SATTVA AS A BASIS FOR SATISFACTION

Excerpt From Relationships That Work: The Power Of Conscious Living
– By David B. Wolf

As spiritual beings, a balanced and complete life includes cultivation of spirituality. Research has shown that spiritual practice correlates positively with better physical and mental health. Building spiritual habits entails scheduling time for spiritual practice, whether in the form of prayer, meditation, reading, attendance at congregational gatherings, silence or time with nature. If spiritual life is relegated to something we do if there is time after responding to our emails or completing household chores, it won’t happen.

A spiritual program that has worked for me for the past twenty-five years begins with rising early, by 4 or 5 a.m. This practice is itself invigorating. When I don’t do it, I definitely feel the difference. Another staple of my spiritual diet is about ninety minutes of early morning meditation. I have found that mantra meditation is most effective for me. The senses are centered around the mind, and mantra chanting engages several senses and abilities—including hearing, speech and touch, if the mantra is counted on beads such as a rosary. This makes it easier for our minds to focus on the vibration of the mantra. A mantra is a sound vibration that frees the mind (“mind” is derived from the first syllable of “mantra”) from material entanglement, from the modes of rajas and tamas, and elevates our existence to the spiritual platform. We have explored how we create our life with our words, and how our mode of speech determines the atmosphere of our internal and relationship world. Attentive mantra chanting is another means to spiritualize our life through sound vibration.

Jill Bormann has conducted research on mantra meditation with various populations including military veterans. She describes meditative time with a mantra as a “Jacuzzi for the mind. It’s something you can use to focus and calm yourself at a moment’s notice, and it doesn’t require money, it’s non-toxic, it’s inexpensive—a person just needs to practice it and make it a part of their lives.” Jill and other researchers have found that regular recitation of selected mantras significantly helps manage psychological distress and increase life satisfaction. The veterans with whom she worked chose from a variety of mantras from diverse traditions, such as Ave Maria and Ohm Shanti Rama.

My personal favorite mantra for meditation is one of India’s most beloved, The Maha Mantra, which goes Hare Krishna, Hare Krishna, Krishna Krishna, Hare Hare / Hare Rama, Hare Rama, Rama Rama, Hare Hare. Quantitative group and single-system research conducted by Dr. Neil Abell and myself has shown that chanting this mantra correlates with reduced stress and depression as well as with increased sattvic qualities such as peacefulness, fulfillment, emotional balance, mental clarity and sense of life purpose. Recitation of this mantra has been shown to be compatible for realization of our spiritual identity, supporting us in connecting with the innermost stratum of the living soul.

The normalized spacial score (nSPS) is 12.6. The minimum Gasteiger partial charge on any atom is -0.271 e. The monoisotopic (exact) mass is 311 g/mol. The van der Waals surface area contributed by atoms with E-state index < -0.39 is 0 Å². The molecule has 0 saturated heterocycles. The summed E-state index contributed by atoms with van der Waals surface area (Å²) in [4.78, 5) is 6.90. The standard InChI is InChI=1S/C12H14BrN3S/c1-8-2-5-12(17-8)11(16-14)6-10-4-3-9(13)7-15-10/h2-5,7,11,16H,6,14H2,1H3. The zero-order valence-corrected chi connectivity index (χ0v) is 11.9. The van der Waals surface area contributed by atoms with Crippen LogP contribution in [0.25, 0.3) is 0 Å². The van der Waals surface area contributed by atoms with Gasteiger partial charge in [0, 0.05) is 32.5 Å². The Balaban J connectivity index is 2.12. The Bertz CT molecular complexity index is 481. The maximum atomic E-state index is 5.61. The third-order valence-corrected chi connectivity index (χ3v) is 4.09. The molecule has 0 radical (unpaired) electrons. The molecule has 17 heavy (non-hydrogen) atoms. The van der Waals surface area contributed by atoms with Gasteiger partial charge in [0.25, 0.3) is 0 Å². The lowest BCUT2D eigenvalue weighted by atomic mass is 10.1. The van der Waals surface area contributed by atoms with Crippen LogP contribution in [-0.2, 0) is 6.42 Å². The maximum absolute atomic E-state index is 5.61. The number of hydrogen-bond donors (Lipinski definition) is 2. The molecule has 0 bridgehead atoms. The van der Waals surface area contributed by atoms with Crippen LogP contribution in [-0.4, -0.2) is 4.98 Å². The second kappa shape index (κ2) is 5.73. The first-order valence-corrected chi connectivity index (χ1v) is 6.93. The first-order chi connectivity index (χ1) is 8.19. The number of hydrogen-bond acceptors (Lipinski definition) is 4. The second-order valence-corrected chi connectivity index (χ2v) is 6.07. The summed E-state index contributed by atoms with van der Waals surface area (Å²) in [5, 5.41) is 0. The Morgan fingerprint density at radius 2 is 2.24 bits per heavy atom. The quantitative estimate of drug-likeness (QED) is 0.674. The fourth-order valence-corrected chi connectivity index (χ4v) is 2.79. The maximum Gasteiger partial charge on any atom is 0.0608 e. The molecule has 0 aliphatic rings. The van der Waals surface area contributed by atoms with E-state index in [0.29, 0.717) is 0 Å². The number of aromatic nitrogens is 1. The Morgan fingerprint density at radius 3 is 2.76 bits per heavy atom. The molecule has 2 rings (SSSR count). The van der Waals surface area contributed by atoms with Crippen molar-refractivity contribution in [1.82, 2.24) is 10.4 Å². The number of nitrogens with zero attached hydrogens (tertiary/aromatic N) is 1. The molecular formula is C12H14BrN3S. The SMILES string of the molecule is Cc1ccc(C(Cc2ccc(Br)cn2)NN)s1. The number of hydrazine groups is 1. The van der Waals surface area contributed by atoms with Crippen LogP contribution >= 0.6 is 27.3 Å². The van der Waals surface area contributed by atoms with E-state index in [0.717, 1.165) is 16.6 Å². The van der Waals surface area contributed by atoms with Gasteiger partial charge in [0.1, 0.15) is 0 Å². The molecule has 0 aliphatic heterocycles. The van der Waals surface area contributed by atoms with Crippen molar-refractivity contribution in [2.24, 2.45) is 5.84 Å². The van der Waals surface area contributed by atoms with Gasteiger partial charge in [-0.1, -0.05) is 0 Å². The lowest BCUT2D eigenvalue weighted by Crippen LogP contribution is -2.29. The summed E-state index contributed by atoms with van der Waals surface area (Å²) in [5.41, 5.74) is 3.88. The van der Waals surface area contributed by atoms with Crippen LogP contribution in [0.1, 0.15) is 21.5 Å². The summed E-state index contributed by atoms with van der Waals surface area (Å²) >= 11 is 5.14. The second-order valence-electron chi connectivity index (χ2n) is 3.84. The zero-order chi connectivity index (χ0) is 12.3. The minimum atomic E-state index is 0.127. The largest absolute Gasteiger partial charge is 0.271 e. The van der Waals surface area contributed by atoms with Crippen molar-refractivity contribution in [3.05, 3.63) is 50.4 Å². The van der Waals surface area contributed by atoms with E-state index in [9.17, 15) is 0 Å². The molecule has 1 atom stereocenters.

People are sometimes surprised that I spend more than two hours per day in direct spiritual practice, thinking that this would not leave sufficient time for other endeavors and projects. My experience, for over a quarter century, is that if I don’t devote at least two hours a day to activities such as chanting and reading spiritual literature, that connect me directly to spirit and to the source of my existence, then I actually have less time and energy to do things. My spiritual practice vitalizes and strengthens me, fills me with a sense of urgency about life, of not wanting to waste a moment. Also, spiritual practice, or sadhana, helps me to view and experience all my efforts in relation to God and spiritual development.

Each type of food has its characteristic mode. With reference to diet, sattva guna is complemented by foods that require a minimal amount of violence to obtain. Thus a vegetarian diet tends to increase our sattvic consciousness. There is a Buddhist aphorism— ahimsa paramo dharma—non-violence is the highest virtue. After witnessing the slaughter of an animal, Leo Tolstoy wrote, “This is dreadful!…that a man suppresses in himself, unnecessarily, the highest spiritual capacity—that of sympathy towards living creatures like himself…” To help us cultivate empathy and actualize refined spiritual consciousness, awareness of what we consume is vital.

We are influenced by the people we associate with, perhaps more than we realize. Developing sattvic habits and refining our character is facilitated by developing close relations with others who are similarly committed to the cultivation of self-realization. If we want to grow, to play a big game with our lives, it helps to surround ourselves with people who will support and challenge us to be the best that we can be. These are true friends who will not sell us short, and who actively encourage us to live in excellence. Just as a medical student will closely associate with other medical students to help achieve his or her goal, just as a businessperson interacts with other businesspeople, so an aspiring spiritualist seeks out the affiliation of like-minded spiritualists.

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